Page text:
NICOclub: Seeing as the car is registered in California, is it completely street legal after doing the swap? Did you run into any issues trying to get it to pass inspection if it is?
Carlos: Completely legal. We hire CHP during video shoots for traffic control and whatnot, and they’re always checking out the stuff we have. The day we filmed the 240SS on the road, the officer checked under the hood, expressed his enthusiasm for the engine swap, and then asked for our CARB EO sticker. I eagerly pointed at the sticker on the firewall. He took a look and said “Cool.” That was it. After that, I asked him to walk around the car and look for infractions. He did so and couldn’t find any. That moment felt nearly as great as driving the car for the first time.
NICOclub: Considering the wide variety of vehicles you’ve been behind the wheel of, why did you choose a 240SX for your build rather than something else?
Carlos: 240SXs in stock form were great driving cars. I found an old copy of Motor Trend where the editors likened it to a less expensive Porsche 944. They were simple and light, produced back when it seemed everything from Japan was all about driving satisfaction. The interior has excellent forward visibility, and all the controls are at just the right places. They’re nicely balanced too. There’s a ton of them on the used car market, and they aren’t terribly expensive. Combine that with an extensive aftermarket scene and a generous engine bay, and you have a terrific platform.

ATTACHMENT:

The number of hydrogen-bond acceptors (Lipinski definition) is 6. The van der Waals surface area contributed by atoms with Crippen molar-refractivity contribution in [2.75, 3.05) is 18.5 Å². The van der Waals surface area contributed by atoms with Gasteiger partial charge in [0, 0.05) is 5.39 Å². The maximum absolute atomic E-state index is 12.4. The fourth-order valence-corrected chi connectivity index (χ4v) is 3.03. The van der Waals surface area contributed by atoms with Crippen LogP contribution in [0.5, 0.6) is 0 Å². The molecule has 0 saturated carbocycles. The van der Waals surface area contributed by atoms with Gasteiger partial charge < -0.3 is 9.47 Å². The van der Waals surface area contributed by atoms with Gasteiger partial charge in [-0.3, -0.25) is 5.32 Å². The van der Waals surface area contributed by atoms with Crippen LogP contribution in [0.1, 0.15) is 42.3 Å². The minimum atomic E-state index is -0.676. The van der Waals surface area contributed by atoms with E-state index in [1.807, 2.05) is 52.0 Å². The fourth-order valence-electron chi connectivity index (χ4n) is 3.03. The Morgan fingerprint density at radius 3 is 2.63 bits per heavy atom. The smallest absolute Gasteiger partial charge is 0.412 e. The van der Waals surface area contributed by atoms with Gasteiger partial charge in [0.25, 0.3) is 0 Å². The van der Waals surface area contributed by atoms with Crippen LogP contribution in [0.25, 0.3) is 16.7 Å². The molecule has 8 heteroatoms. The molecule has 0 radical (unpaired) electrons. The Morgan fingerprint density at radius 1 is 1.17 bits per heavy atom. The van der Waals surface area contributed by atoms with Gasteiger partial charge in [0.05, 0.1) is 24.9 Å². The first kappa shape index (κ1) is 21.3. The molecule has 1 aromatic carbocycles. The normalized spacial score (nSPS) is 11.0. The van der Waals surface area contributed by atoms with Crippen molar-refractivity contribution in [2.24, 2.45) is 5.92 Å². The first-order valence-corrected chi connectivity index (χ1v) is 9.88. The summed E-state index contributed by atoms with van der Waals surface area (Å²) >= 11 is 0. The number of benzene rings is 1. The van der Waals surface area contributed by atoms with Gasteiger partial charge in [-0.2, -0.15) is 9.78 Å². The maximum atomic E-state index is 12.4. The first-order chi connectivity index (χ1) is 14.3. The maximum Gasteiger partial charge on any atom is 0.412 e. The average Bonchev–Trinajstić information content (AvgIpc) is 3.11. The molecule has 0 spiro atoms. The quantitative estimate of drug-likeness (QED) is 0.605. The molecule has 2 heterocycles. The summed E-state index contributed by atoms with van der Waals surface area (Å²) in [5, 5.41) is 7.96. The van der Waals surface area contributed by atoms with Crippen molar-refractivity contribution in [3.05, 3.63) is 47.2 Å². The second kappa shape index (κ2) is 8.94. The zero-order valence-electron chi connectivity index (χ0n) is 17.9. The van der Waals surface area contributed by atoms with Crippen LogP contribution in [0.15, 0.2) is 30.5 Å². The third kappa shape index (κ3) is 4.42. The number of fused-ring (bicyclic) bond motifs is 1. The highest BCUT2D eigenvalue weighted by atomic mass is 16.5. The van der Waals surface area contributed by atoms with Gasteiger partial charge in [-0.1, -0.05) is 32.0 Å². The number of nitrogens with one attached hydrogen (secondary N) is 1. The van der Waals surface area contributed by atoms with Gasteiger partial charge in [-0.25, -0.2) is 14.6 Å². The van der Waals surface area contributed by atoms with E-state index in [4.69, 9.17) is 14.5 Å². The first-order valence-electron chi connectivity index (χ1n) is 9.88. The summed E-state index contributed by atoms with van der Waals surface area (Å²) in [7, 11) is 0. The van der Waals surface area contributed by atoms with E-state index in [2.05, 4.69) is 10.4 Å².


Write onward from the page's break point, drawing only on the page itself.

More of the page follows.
NICOclub: Were there any other vehicles that you considered aside from the 240SX?
Carlos: I was also considering a Miata and an E30. Both cars seem ripe for making the kind of fun driver’s car that I wanted the 240SS to be. We may still do one once we’re satisfied with the 240SS.
NICOclub: If you had to choose a current model year vehicle that is close to the 240SX in terms of OEM capability/performance and execute the same project you have with this build, which vehicle would you choose and why?
Carlos: The BRZ/FR-S is about as close as you can get, but I’d doubt you’d fit an LSX in there as easily as you can in a 240SX. They don’t need an engine swap though; just a set of brake pads, new tires, and you’re off to learn rear-drive car control.
NICOclub: Nissan currently does not offer a vehicle similar to the 240SX. Do you feel that there is a market for that type of vehicle again, since the Scion FR-S and Subaru BRZ have come along; or do you feel like they have it covered with the Nissan 370Z?
Carlos: I would love to see a new Silvia/240SX – there can’t be enough inexpensive rear-drive cars in the world – but I’d be curious to see if there’s a business plan. I imagine that the success of the BRZ/FR-S and new Miata will dictate what happens in the future.
Up next – Carlos walks us through the build, and some of the challenges and triumphs of building the 240SS… and you GOTTA see the video!